Broken bones but no medical leave

Posted by on July 21, 2013 in Articles, Facts, research, analysis

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The above are file pictures and do not represent any of the workers mentioned in this article

Foreign workers with relatively serious injuries get very little medical leave when their employers send them to private hospitals. From a recent survey (15 July 2013), we came across one worker (Case ref  094) who had a broken foot, and yet was given no medical leave. Two others (Case ref 904 and 633) had broken bones in their thumbs or fingers; they too didn’t get any medical leave.

Like these three men, most workers first seen at private hospitals are soon dissatisfied with the treatment they are getting from there, and soon after make their way to a public (also known as ‘restructured’)  hospital, even over their boss’ objections.

In a recent article, Nearly one in three accidents may not have been promptly reported, results from a survey (done on 5 July 2013) of 148 injured workers were presented. Of these, 62 were sent by their employers to a private clinic or private hospital, and more than two-thirds of these 62 were given three days or fewer of medical leave. When they subsequently showed up at public hospitals, these workers were given an average of 94 days of medical leave.

It was soon realised that the survey should have asked workers to indicate the nature of their injury. Were they really serious injuries? Were private hospitals under-prescribing medical leave, or were public hospitals over-prescribing? While non-medical professionals aren’t able to be the judge of that, most laymen will have a sense of what sounds like a serious injury and what does not.

This oversight — not asking workers in their survey to describe their injuries — largely came about because TWC2 volunteers see the men and their injuries every day. They know what one means by ‘injuries’, but they do not realise that an uninvolved person just reading our survey results may not have the same mental picture.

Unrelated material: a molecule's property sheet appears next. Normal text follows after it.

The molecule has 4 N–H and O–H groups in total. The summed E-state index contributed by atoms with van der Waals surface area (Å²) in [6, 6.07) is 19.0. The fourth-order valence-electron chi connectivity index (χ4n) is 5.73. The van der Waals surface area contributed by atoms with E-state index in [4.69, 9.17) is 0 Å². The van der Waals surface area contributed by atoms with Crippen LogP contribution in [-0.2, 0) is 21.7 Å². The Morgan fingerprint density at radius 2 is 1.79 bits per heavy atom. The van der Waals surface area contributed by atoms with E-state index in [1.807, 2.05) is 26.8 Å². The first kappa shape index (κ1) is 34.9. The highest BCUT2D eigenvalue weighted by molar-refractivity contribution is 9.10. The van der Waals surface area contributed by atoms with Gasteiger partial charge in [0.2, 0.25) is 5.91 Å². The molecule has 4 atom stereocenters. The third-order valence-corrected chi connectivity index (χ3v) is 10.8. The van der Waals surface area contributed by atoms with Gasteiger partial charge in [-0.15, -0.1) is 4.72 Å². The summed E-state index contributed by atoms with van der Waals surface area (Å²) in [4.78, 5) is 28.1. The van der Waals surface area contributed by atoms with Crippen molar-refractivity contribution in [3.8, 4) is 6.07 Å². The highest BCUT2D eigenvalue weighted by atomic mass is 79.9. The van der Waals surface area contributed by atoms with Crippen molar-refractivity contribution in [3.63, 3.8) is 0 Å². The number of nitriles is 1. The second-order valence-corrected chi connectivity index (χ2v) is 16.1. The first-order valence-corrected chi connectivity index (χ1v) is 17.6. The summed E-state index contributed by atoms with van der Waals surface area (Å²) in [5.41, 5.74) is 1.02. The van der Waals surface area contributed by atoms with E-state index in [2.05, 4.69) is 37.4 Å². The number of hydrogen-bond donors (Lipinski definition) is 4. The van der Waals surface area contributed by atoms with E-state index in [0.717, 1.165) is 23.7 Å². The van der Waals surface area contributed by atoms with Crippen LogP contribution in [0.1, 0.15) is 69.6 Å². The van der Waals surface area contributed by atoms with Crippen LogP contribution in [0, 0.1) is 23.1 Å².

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Supplementary survey

Consequently, it was felt necessary to do a supplementary survey. We didn’t need a large one, just one with a reasonable sample that would give us an idea of the kinds of injuries they suffered and the numbers of MC days they were given by (a) private hospitals and (b) public hospitals. It would help readers make a better connection between the severity of the injuries and the response of private and public hospitals.

survey_2013-07-15thumbnailWe also asked workers whether they needed to undergo an operation. If they did, it would be another indicator that the injury was a serious one.

The survey was conducted on 15 July 2013, with 37 respondents — men in their twenties and thirties from Bangladesh and India. We only surveyed workers who had first been referred to a private hospital after the work accident. Those who were sent directly to a public hospital or polyclinic were excluded from the survey.

A full table of the results can be seen by clicking the thumbnail at right.

The table will show that the kinds of injuries they suffered varied quite a bit, but there were many cases of broken bones and amputations. There was also a man with an eye injury and another with abdominal injury. At least to laymen, these seem like injuries that would need considerable time to heal.

Thirteen of the 37 needed surgery (including one who is still waiting for it). Eleven did not undergo surgery. Thirteen other workers did not give an intelligible answer to the question — perhaps they themselves were not clear what hospital procedure would count as an ‘operation’.

survey_2013-07-15piechart

More than half of the 37 men surveyed (22 of them) were given three days of medical leave or less by the private hospital they were sent to — the green portion of the pie chart. All except one of these 22 men subsequently made their way to a public hospital, where they got an average of 89 days of MC.

Even among the 15 who got more than three days of MC from the private hospital they were sent to — the orange slices of the pie — nearly half of them got just four or five days.

Isolating the 13 cases whose injuries needed surgery, we find the same pattern. They received an average of 3.8 days from private hospitals. When they showed up at public hospitals, they got an average of 87 MC days.

The pattern revealed by this survey is similar to that from the first survey. That is, there is a big difference between the number of days of medical leave issued by private hospitals compared to public hospitals. What this second survey adds is some indication that the injuries aren’t light. In fact, many involve bone fractures and one in three requires surgery. Both sets of survey results lend support to the argument that TWC2 has made for a long time: that private hospitals appear to be influenced by employers in minimising the length of medical leave. It is a matter that even the government’s attention has been drawn to, as evidenced by a circular letter issued last month to all medical practitioners by the Ministries of Manpower and Health. See the news posts: Doctors told to give injured workers enough leave (7 July 2013) and Don’t dictate sick leave, employers told (21 July 2013).

TWC2 is an organization that is dedicated to assisting low-wage migrant workers when they are in difficulty. We are motivated by a sense of fairness and humanity, though our caseload often exceeds our
means.

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